Letting go


Right now, I see nature doing a lot of letting go: leaves, flowers, seeds, fruits, green, life. It’s Autumn’s  job and what I, like many who follow a nature-based spirituality, hear nature calling me to do in my own life at this time. As part of my Autumn equinox celebrations, I consider this question of what it is that I need to release; what habits. what patterns of thinking, what goals, what projects, what chapters in my story. This year, as part of our equinox activities, I made a little “stream” in our garden like the one here (but less effective, due to the lack of hill!) and some walnut shell boats a bit like these (but less, um, upright).

It had been a bit of a hard day in Mama-ville with Little Mr Toddler being, well, a toddler. As the three of us stood in our darkening garden with our boats, Dylan contemplating vocally exactly when he would get to pour all the water into the stream, I contemplated what I was letting go of; what I’d like to sail away from me into the darkness. I found myself silently lamenting the fact that yet another seasonal festival had come to an air of tension and frustration all round. Each time, I strive and want for these festivals to be joyful, beautiful days of celebration. In striving for that – through various activities. little rituals, food and plans – I probably expect a bit too much really. Too much of myself, the already-busy, often-tired Mama who in all honesty could do with less doing and more being; of also-busy, also-tired Rob who splits himself between the roles of work-Rob and Daddy-Rob; and of Dylan, too young to understand and really appreciate the symbolism and meaning of many of the things I’d tried to weave into the day.  It had been too much. I started to feel guilty about it; how would Dylan ever see celebrating the seasons positively if he associated them with stress? How could I have prioritised these activities over just savouring and honouring stillness? The answer I harvested was that I probably needed to in order to realise I need to let go of some of my often-high expectations. My hope is that in expecting less, I will find myself more grateful and feel more blessed with abundance instead of thinking so much about what I didn’t do or have. The shift will be easier said than done.

Our little boats wobbled over and ignored the water trying to bob them along. My life these days seems one long u-turn from my teenage perfectionism. Goodbye, high expectations; I know some of you will stay with me like those odd leaves that cling onto their branches all winter long. But I’ll feel lighter with fewer of you. I’m sure. ♥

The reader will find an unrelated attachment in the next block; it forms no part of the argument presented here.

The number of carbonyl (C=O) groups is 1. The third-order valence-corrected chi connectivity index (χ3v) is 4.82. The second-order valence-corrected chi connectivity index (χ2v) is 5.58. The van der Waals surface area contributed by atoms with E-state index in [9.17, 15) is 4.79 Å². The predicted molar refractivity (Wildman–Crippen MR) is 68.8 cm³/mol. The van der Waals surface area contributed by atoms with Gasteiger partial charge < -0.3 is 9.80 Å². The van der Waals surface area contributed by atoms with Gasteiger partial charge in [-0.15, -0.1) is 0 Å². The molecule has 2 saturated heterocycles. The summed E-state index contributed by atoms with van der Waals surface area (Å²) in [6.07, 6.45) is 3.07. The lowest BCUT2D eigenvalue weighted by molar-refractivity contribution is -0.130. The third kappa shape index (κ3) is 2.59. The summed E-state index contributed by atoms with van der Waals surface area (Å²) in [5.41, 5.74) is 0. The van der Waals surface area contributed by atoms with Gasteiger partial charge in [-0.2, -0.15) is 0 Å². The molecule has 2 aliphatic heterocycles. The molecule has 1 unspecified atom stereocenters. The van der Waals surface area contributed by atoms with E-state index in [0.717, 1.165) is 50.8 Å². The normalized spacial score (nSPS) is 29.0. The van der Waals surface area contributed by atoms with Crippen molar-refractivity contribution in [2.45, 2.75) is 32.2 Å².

2 thoughts on “Letting go

  1. Ah the performance pressure of a “perfect” festival! I also struggle with my own (rather tight) expectations and that can be a barrier to doing anything at all (why bother if it won’t be perfect?) TBH i think too much emphasis is put into “doing” festivals “for the children”. I’d say (horror of horrors) don’t. Don’t put the focus on your children, celebrate the festival because you want to celebrate it. Do what you’d do anyway (as much as is practical), with perhaps one small simple nod towards an activity. Honestly, with small children, if you can light a candle and say a few words, plus read a relevant story, you’re doing well. 😉

    The one ‘festivally’ craft my children have always enjoyed as a whole (ie, so far all of them) is jam jar lanterns and making dragon bread. Activity-wise, anything with fire they enjoy. Only Nin has ever put in much additional effort into anything else (baking solstice biscuits and celebration cakes, any sort of symbolic/intentional/magickal activity, etc)

    That said I always find The Winter Solstice/Christmas time hard work (a lot of that due to navigating wider family pressures and expectations)

  2. Thanks for your wise words. Yes, it is hard not to get carried away in expectations – particularly when those of others come into it (like you say- Christmas). It’s interesting re-reading this post a year since I wrote it. In many of the festivals we’ve celebrated since, I’ve seen now that less can often create more. More space for enjoying the magic of the one simple activity we did; more calm to be conducive to an air of celebration! Your saying how your children enjoy fire-related activities also reminded me of how I’ve sometimes chosen an activity that actually doesn’t suit us all as a family – and so created stress and disappointment!

    Ha – we made an autumn leaf jam-jar lantern this afternoon and both enjoyed it! (All hail the magic of fire!)

    Wishing you and yours many happy simple celebrations ahead.x

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